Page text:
Dow Theory: Transports Not Confirming Industrials

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One of the elements of Dow Theory is that the Dow Jones 20 Transportation Average (DJTA) should confirm new highs in the Dow Jones 30 Industrial Average (DJIA). When this fails to happen, it is a bad sign for the market. The logic behind this is that, if industrial company stocks are doing well, the companies will be ordering raw materials in anticipation for future sales, which will be transported by the transportation companies, in turn causing the transportation stocks to benefit.

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(This is an excerpt from recent blogs for Decision Point subscribers.)

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The two charts below show that the DJTA has not confirmed the new highs in the DJIA all this year. Whereas the DJIA has continued to push to new highs, the DJTA has stalled and moved sideways.

percent stocks above 200

percent stocks above 200 50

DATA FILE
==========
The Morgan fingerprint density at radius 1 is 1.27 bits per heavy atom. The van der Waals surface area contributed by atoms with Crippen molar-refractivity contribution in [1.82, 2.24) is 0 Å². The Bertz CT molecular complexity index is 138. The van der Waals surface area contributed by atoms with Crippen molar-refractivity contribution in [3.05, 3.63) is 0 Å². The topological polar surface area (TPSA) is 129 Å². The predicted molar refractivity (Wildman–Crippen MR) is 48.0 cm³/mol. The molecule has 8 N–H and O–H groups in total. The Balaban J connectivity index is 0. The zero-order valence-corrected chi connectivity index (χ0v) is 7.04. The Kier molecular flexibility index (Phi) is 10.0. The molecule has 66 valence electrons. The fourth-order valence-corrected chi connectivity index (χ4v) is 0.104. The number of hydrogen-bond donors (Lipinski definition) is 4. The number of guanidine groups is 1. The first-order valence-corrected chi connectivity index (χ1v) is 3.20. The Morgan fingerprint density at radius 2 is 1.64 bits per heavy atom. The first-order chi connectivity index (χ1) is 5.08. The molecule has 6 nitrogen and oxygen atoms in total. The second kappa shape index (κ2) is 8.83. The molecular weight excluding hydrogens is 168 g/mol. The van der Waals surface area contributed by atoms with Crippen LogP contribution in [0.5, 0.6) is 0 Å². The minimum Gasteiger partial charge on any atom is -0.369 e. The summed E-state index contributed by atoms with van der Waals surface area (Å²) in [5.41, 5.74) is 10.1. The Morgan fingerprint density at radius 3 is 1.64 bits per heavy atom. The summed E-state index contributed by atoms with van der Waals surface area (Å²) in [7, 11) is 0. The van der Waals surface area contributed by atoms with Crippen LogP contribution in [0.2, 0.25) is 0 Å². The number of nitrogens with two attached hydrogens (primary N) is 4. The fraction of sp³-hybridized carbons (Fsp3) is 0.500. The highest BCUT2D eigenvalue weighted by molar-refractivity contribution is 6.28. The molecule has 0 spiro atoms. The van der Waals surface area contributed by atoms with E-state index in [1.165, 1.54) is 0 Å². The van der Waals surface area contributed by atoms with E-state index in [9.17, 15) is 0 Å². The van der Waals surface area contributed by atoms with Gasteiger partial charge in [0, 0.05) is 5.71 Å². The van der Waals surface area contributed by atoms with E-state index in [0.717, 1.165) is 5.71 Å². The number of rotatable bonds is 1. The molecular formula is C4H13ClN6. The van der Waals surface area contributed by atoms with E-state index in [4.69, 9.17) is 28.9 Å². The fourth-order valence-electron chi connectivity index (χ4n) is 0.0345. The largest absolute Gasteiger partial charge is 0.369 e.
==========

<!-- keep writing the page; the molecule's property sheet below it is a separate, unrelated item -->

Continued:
The internals behind this divergence are even worse than revealed by price. Each chart has a panel showing the percentage of stocks in each price index that are above their 200-EMA. Note that the percentage for the DJIA is near 90%, while it is only 20% for the DJTA.

When a stock's price is below its 200-EMA, by our technical definition it is in a long-term bear market. With 80% of DJTA stocks in bear markets, the outlook for the DJTA is not good. And in accordance with Dow Theory, the prospects for the broader market are much worse than the new highs in the DJIA would imply.

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Technical analysis is a windsock, not a crystal ball. 

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